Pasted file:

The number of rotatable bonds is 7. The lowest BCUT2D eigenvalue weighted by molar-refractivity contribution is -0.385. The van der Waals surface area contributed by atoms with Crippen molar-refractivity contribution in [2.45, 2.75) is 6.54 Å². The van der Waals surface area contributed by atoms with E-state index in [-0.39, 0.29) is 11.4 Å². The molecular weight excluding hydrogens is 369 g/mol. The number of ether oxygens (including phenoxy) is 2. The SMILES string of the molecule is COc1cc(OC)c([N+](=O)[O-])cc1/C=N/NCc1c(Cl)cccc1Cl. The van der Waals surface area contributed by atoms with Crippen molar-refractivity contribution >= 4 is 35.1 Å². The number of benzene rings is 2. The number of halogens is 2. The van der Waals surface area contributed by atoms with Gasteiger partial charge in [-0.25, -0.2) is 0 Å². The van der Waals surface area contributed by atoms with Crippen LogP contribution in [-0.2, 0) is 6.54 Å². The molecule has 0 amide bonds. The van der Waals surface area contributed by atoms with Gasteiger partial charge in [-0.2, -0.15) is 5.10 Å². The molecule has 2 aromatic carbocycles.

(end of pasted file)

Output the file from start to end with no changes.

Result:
The number of rotatable bonds is 7. The lowest BCUT2D eigenvalue weighted by molar-refractivity contribution is -0.385. The van der Waals surface area contributed by atoms with Crippen molar-refractivity contribution in [2.45, 2.75) is 6.54 Å². The van der Waals surface area contributed by atoms with E-state index in [-0.39, 0.29) is 11.4 Å². The molecular weight excluding hydrogens is 369 g/mol. The number of ether oxygens (including phenoxy) is 2. The SMILES string of the molecule is COc1cc(OC)c([N+](=O)[O-])cc1/C=N/NCc1c(Cl)cccc1Cl. The van der Waals surface area contributed by atoms with Crippen molar-refractivity contribution >= 4 is 35.1 Å². The number of benzene rings is 2. The number of halogens is 2. The van der Waals surface area contributed by atoms with Gasteiger partial charge in [-0.25, -0.2) is 0 Å². The van der Waals surface area contributed by atoms with Crippen LogP contribution in [-0.2, 0) is 6.54 Å². The molecule has 0 amide bonds. The van der Waals surface area contributed by atoms with Gasteiger partial charge in [-0.2, -0.15) is 5.10 Å². The molecule has 2 aromatic carbocycles.